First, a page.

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Clin Nutr ESPEN. 2018 Dec;28:52-58. doi: 10.1016/j.clnesp.2018.07.009. Epub 2018 Sep 1.

Effects of walnuts consumption on vascular endothelial function in humans: A systematic review and meta-analysis of randomized controlled trials.

Author information

1
Department of Clinical Nutrition, School of Nutrition and Food Sciences, Shiraz University of Medical Sciences, Shiraz, Iran; Nutrition Research Center, School of Nutrition and Food Sciences, Shiraz University of Medical Sciences, Shiraz, Iran.
2
School of Nutrition, Ryerson University, 350 Victoria Street, Toronto, M5B 2K3, Ontario, Canada.
3
Faculty of Kinesiology & Health Studies, University of Regina, Saskatchewan, Canada.
4
Department of Nutrition, Faculty of Paramedical Sciences, Ahvaz Jundishapur University of Medical Sciences, Ahvaz, Iran.
5
Department of Clinical Nutrition, School of Nutrition and Food Sciences, Shiraz University of Medical Sciences, Shiraz, Iran.
6
Department of Clinical Nutrition, School of Nutrition and Food Sciences, Shiraz University of Medical Sciences, Shiraz, Iran; Meta-research Innovation Office, School of Nutrition and Food Sciences, Shiraz University of Medical Sciences, Shiraz, Iran. Electronic address: Zohreh.mazloom@gmail.com.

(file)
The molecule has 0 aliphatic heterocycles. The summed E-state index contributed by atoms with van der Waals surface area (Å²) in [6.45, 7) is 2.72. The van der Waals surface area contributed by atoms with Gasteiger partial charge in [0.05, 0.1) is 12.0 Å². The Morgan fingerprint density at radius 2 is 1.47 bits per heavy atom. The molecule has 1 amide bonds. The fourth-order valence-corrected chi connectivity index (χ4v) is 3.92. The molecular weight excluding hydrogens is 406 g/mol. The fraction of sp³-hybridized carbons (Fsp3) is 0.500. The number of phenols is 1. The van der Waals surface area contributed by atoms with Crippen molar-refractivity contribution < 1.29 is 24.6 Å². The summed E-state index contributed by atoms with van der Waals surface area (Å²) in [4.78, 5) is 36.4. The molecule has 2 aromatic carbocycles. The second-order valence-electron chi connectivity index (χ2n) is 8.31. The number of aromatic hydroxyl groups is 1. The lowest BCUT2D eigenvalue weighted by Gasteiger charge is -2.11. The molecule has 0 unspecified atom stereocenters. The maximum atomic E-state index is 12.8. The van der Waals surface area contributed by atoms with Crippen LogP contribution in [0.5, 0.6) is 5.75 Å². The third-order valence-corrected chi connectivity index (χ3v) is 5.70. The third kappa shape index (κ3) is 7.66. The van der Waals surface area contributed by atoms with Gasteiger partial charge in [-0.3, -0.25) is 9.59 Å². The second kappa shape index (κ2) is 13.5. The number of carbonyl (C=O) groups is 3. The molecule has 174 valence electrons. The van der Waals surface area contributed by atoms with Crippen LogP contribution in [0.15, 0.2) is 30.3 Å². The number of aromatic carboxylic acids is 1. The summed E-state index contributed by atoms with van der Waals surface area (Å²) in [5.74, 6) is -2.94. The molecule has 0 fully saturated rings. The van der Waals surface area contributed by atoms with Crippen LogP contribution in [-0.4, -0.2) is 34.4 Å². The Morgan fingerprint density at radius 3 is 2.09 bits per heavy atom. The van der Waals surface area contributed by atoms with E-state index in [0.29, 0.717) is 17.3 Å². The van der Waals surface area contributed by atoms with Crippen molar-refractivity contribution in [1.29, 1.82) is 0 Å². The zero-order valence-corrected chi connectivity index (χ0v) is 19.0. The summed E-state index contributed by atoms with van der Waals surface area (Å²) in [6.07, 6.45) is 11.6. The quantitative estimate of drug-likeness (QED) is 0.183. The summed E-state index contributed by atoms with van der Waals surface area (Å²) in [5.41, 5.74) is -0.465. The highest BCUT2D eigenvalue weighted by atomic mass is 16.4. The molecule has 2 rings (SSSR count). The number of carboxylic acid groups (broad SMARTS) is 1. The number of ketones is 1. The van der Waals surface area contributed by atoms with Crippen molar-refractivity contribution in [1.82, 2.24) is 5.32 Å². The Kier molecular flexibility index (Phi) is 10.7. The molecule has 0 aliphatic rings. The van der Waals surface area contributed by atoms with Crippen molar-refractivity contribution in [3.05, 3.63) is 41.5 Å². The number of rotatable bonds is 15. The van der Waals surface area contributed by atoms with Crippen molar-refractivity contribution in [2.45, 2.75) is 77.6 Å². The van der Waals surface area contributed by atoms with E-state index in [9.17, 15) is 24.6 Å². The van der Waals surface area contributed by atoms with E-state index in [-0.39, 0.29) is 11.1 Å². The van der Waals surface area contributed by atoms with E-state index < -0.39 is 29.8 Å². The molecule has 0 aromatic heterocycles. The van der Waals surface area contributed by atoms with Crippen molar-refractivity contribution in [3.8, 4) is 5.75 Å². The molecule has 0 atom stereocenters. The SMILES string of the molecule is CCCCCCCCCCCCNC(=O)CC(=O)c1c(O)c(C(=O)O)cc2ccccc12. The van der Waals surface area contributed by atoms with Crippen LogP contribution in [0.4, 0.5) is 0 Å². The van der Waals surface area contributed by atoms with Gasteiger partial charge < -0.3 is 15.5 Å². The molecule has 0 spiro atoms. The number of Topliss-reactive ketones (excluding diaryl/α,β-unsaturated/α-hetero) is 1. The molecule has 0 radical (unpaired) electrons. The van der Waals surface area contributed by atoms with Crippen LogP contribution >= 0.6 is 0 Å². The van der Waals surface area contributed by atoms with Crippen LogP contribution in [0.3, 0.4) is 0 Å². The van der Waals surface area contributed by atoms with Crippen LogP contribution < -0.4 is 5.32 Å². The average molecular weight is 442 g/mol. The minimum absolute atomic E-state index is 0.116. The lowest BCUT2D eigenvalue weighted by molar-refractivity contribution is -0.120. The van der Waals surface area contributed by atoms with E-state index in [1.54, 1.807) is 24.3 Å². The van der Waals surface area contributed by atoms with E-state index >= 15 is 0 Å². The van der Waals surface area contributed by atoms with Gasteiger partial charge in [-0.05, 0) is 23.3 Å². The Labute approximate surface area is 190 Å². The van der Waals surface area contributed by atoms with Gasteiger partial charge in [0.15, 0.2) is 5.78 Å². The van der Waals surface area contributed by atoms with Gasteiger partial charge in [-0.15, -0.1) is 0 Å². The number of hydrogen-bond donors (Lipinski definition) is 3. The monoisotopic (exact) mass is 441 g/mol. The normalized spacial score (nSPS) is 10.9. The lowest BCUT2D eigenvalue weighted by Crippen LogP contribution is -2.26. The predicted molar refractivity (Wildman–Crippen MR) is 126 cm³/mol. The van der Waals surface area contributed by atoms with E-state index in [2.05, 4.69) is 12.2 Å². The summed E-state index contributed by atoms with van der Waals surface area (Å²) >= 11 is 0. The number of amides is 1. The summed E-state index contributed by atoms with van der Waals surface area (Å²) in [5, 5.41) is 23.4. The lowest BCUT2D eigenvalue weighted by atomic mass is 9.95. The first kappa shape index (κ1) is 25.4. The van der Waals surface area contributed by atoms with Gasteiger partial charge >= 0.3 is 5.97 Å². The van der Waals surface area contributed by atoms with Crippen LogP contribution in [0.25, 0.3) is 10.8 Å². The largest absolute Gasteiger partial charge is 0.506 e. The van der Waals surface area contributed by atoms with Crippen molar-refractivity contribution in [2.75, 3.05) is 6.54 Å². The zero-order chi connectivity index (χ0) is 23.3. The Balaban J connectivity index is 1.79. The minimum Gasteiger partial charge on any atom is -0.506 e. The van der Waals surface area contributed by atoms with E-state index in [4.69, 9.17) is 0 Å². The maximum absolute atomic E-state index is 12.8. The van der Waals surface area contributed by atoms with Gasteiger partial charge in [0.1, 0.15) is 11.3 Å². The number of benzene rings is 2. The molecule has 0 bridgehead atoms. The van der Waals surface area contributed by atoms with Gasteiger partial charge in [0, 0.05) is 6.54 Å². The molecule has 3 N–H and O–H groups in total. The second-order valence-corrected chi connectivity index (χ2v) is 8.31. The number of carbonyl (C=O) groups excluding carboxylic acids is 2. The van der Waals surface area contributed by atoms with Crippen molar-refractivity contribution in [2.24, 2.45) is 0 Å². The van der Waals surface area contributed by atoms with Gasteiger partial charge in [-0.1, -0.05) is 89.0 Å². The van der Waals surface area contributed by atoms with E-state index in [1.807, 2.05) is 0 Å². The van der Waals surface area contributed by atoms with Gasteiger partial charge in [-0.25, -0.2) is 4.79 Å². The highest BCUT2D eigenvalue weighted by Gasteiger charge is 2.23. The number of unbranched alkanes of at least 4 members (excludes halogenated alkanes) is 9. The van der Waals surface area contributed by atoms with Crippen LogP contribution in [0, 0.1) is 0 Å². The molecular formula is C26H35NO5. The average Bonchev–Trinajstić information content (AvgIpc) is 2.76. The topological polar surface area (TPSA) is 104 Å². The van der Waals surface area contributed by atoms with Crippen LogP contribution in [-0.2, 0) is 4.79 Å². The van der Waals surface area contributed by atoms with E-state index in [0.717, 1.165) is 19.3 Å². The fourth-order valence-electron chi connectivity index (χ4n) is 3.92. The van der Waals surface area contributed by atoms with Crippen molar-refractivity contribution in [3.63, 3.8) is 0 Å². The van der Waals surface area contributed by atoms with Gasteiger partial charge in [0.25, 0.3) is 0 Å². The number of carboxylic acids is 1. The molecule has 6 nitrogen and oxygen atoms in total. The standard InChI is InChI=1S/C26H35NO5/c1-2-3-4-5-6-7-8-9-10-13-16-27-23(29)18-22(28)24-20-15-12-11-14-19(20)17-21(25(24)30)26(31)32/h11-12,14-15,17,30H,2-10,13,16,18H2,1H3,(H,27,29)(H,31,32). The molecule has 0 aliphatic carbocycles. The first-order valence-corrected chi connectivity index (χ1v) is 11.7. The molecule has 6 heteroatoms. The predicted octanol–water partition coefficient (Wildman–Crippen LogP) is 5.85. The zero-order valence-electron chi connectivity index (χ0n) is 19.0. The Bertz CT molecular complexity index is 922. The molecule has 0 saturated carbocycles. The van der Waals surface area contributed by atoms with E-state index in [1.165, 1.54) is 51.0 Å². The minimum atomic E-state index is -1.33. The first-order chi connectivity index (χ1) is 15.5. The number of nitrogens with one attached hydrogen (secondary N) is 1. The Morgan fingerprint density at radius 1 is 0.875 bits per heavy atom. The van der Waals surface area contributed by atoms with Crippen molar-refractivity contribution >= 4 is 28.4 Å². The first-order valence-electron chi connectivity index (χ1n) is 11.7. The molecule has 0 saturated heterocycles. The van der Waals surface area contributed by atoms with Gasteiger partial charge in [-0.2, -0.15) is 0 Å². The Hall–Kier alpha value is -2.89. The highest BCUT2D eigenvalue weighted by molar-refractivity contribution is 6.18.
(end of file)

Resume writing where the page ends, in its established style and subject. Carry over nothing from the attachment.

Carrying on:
Abstract

BACHGROUND AND AIMS:

Endothelial dysfunction can promote atherosclerosis pathogenesis. The aim of the present meta-analysis was to determine the effects of walnut consumption on peripheral endothelial function (EF) in adults.

METHODS:

PUBMED, MEDLINE and EMBASE were searched to identify studies up to August 2017. Eligible studies conducted randomized controlled trials (RCTs) on the effects of walnut consumption compared with a control on EF. Standard mean difference (SMD) and 95% confidence intervals (CI) were reported as summary statistics. Standard methods were used for assessment of heterogeneity, meta-regression, sensitivity analysis and publication bias.

RESULTS:

Five studies comprising a total of 323 subjects were included in the meta-analysis. The results showed a significant increase in EF after walnut consumption (SMD: 0.40%; 95% CI: 0.20 to 0.62; p < 0.001) with no evidence of heterogeneity across studies. Sensitivity analysis showed that the effect size was robust and not sensitive to any single study. Meta-regression did not indicate any significant association for an increase in EF after walnut consumption with dose of treatment, duration of treatment, or baseline EF.

CONCLUSION:

The available evidence from RCTs suggests there may be a clinically relevant effect of walnut consumption on EF.

KEYWORDS:

Endothelial; Juglans; Walnut

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